Monthly Archives: April 2012

We Have Met the Enemy and He Is Us

Going back to the post I mentioned previously, the one in which Scott McLeod describes his experience in taking the ACT again at age 44, I was struck by one paragraph in the section titled ‘Concluding Thoughts’. I quote it here in its entirety:

  • You’re so brave! I was struck by the sheer number of comments that Jason and I received that expressed disbelief that we would do something like this. Typical statements included variations of ‘You’re so brave! I could never do that!’ and ‘You’re willing to report your score publicly? Really?’ and ‘There’s no way in hell I’d ever take that exam again!’ and so on. I’m still mulling over what it says about us, our schools, and our society when we’re willing and even eager to have our children submit to experiences that we’re not willing to engage in ourselves as adults.”

I for one, I am not mulling over it – to me the answer is clear – we, as a society, do not value math, we as a society think it’s understandable not to do well in math. Time and again, I heard parents at back-to-school night say something like “Well, of course, I wasn’t very good in math either…”, or “I can’t help him/her at home because math has never been my strong suit…” These parents “mean well feebly”. Their sentiments are not expressions of regret; they are matter of fact expressions with the undertone of “of course you understand…”.

Exactly what am I supposed to understand?  That it is normal not to know math? That not doing well in math is a genetic trait? That when a subject is ‘too hard’ we should make allowances for it?

When the unspoken undertone at home is that it is somehow acceptable to have trouble with math, then no wonder our students are not very hungry to excel in the subject and do not persist when encountering difficulties.

In Asia and in Europe, a student who excels in math is looked upon with respect and is somebody to be emulated, in the US s/he is looked upon as a curiosity, a freakish being. This is a fundamental cultural difference and it directly influences everything else related to teaching math: the caliber of people going into the profession, the expectations we have of our students and the caliber of the courses we teach.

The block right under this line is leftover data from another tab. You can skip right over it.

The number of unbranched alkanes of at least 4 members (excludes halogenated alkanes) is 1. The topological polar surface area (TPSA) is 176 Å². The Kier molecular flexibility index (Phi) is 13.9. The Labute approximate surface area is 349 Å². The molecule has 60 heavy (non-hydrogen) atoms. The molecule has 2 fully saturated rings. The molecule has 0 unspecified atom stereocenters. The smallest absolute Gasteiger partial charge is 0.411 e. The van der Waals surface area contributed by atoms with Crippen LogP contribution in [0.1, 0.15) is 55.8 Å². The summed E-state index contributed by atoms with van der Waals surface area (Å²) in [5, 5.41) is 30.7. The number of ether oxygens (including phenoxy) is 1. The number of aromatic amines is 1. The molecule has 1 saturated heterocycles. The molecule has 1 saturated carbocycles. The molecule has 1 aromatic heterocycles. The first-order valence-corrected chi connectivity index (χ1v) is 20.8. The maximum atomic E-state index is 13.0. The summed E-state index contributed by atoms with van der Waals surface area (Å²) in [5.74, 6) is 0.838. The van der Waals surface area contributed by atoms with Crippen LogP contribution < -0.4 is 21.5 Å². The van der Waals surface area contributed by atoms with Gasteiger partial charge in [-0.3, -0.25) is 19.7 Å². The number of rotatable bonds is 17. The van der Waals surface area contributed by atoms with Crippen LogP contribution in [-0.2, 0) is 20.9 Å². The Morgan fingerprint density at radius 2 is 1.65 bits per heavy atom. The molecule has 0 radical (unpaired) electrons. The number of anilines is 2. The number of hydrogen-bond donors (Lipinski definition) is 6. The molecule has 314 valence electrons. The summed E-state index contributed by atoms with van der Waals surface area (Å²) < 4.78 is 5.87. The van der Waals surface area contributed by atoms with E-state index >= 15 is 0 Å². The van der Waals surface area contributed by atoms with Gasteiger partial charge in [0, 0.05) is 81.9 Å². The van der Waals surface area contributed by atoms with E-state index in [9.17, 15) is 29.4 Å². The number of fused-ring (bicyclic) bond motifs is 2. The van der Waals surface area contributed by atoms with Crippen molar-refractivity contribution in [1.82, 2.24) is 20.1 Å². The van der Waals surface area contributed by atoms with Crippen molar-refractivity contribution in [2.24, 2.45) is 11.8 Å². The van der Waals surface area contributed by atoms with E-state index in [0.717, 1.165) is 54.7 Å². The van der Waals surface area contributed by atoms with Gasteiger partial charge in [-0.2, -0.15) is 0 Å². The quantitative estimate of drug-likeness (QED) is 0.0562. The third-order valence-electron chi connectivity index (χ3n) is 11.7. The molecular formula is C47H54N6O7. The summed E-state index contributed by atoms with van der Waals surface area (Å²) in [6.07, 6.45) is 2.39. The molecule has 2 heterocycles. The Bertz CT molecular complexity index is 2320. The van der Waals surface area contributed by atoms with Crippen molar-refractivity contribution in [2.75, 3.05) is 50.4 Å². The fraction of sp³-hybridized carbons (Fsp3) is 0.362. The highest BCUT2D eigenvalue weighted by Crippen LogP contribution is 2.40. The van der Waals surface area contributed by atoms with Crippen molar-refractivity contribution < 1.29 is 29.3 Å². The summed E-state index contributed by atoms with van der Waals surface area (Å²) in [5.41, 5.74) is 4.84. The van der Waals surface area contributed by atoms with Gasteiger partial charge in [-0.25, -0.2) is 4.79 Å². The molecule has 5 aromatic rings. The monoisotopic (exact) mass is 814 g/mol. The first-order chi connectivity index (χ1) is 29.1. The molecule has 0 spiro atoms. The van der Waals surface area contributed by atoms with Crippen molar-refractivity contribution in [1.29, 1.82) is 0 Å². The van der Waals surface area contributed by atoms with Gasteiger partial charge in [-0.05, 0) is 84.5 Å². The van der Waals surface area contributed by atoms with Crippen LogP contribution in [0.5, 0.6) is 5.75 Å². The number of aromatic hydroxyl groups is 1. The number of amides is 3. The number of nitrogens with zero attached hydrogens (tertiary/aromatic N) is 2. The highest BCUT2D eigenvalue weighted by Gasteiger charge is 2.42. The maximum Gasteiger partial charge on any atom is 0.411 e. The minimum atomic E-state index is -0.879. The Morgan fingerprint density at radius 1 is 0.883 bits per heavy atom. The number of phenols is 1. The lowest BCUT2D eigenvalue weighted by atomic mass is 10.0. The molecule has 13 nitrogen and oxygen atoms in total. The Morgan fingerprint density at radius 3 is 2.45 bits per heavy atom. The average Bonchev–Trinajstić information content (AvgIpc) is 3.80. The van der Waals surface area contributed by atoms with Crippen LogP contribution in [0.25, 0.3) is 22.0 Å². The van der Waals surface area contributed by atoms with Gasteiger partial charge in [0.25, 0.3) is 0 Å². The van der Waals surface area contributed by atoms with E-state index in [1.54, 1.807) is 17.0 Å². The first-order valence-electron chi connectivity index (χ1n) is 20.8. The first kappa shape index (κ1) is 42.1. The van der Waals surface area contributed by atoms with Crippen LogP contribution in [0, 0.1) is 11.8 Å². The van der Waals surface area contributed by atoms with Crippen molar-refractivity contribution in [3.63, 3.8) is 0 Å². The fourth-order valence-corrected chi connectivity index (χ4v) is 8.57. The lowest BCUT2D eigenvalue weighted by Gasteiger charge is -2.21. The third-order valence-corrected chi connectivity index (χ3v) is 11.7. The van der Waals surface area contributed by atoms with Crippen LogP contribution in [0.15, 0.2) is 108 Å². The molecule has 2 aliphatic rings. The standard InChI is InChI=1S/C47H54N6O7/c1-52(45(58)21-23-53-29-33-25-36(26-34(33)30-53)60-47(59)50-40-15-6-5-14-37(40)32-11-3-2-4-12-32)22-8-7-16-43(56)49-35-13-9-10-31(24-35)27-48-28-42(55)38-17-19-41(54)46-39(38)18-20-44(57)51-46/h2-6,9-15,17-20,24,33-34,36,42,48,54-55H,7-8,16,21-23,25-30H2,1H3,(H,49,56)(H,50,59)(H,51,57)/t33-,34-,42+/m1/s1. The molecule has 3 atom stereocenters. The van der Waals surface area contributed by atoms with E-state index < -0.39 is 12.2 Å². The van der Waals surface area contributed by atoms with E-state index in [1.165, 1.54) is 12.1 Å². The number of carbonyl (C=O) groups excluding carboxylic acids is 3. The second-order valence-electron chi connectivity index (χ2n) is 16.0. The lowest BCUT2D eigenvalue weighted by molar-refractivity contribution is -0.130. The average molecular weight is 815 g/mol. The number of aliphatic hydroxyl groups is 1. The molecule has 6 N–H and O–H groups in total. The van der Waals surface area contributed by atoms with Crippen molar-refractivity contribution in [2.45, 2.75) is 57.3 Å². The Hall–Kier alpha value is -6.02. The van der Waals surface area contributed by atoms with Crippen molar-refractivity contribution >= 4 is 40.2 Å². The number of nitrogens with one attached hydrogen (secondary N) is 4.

All the efforts and ingenuity of the many enthusiastic teachers I see in the blogosphere will have only a marginal impact until we have kids wanting to excel in math as much as they now want to excel in sports. Of course, the larger issue is that of respect for academic excellence in general and that goes deeper into our national psyche.

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Dictionary of Forbidden Words: Tracking

Act One. In my last post, I made the case for a math curriculum that demands higher order problem solving skills from the kids, starting in middle school. I was glad to come across a recent post by Scott McLeod that also addresses the what, rather than the how of teaching.

Scott’s main points are that “we’re herding many, many students through math classes that are largely irrelevant to their future life success” and that “high school math problems generally [are] either decontextualized pure math problems (students: who cares?) or pseudocontextual word problems (students: who cares?)…. There wasn’t much on the math test [ the ACT] that I think would be of interest to typical high school students outside of the artificial environments of classes and testing.” Commenting on the ACT (which he took again at age 44!), Scott wrote: “[The] exam does … focus heavily on procedural knowledge (and provides a variety of contexts in which students can show that knowledge). Occasionally it assesses – in a fairly limited bubble test way – some application, synthesis, analytical, or inferential skills. But for the most part, the exam does not get at higher-order thinking skills in any substantive, applied, hands-on, performance-based way.”